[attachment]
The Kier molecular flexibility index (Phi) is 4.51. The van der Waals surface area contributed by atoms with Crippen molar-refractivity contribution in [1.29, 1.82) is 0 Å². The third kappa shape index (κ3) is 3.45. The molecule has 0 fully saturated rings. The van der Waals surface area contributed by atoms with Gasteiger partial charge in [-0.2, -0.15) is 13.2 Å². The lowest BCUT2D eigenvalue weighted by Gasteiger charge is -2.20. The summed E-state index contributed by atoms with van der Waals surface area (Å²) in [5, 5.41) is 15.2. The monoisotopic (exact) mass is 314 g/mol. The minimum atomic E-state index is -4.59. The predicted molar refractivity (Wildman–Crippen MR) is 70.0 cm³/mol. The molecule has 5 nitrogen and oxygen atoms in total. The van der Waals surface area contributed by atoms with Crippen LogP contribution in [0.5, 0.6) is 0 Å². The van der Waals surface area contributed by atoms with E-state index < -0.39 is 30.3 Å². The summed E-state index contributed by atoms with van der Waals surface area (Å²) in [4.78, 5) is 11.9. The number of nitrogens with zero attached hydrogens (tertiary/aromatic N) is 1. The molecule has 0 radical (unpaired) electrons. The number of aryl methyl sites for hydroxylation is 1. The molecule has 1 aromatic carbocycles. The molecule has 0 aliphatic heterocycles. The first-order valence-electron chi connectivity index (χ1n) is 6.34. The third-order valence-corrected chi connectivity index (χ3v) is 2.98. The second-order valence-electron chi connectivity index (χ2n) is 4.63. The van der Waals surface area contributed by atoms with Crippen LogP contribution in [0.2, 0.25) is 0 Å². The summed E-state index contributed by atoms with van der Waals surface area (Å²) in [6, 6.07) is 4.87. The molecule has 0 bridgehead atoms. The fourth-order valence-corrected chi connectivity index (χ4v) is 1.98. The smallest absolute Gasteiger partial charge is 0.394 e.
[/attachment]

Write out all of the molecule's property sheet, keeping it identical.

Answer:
The Kier molecular flexibility index (Phi) is 4.51. The van der Waals surface area contributed by atoms with Crippen molar-refractivity contribution in [1.29, 1.82) is 0 Å². The third kappa shape index (κ3) is 3.45. The molecule has 0 fully saturated rings. The van der Waals surface area contributed by atoms with Gasteiger partial charge in [-0.2, -0.15) is 13.2 Å². The lowest BCUT2D eigenvalue weighted by Gasteiger charge is -2.20. The summed E-state index contributed by atoms with van der Waals surface area (Å²) in [5, 5.41) is 15.2. The monoisotopic (exact) mass is 314 g/mol. The minimum atomic E-state index is -4.59. The predicted molar refractivity (Wildman–Crippen MR) is 70.0 cm³/mol. The molecule has 5 nitrogen and oxygen atoms in total. The van der Waals surface area contributed by atoms with Crippen LogP contribution in [0.5, 0.6) is 0 Å². The van der Waals surface area contributed by atoms with E-state index < -0.39 is 30.3 Å². The summed E-state index contributed by atoms with van der Waals surface area (Å²) in [4.78, 5) is 11.9. The number of nitrogens with zero attached hydrogens (tertiary/aromatic N) is 1. The molecule has 0 radical (unpaired) electrons. The number of aryl methyl sites for hydroxylation is 1. The molecule has 1 aromatic carbocycles. The molecule has 0 aliphatic heterocycles. The first-order valence-electron chi connectivity index (χ1n) is 6.34. The third-order valence-corrected chi connectivity index (χ3v) is 2.98. The second-order valence-electron chi connectivity index (χ2n) is 4.63. The van der Waals surface area contributed by atoms with Crippen LogP contribution in [0.2, 0.25) is 0 Å². The summed E-state index contributed by atoms with van der Waals surface area (Å²) in [6, 6.07) is 4.87. The molecule has 0 bridgehead atoms. The fourth-order valence-corrected chi connectivity index (χ4v) is 1.98. The smallest absolute Gasteiger partial charge is 0.394 e.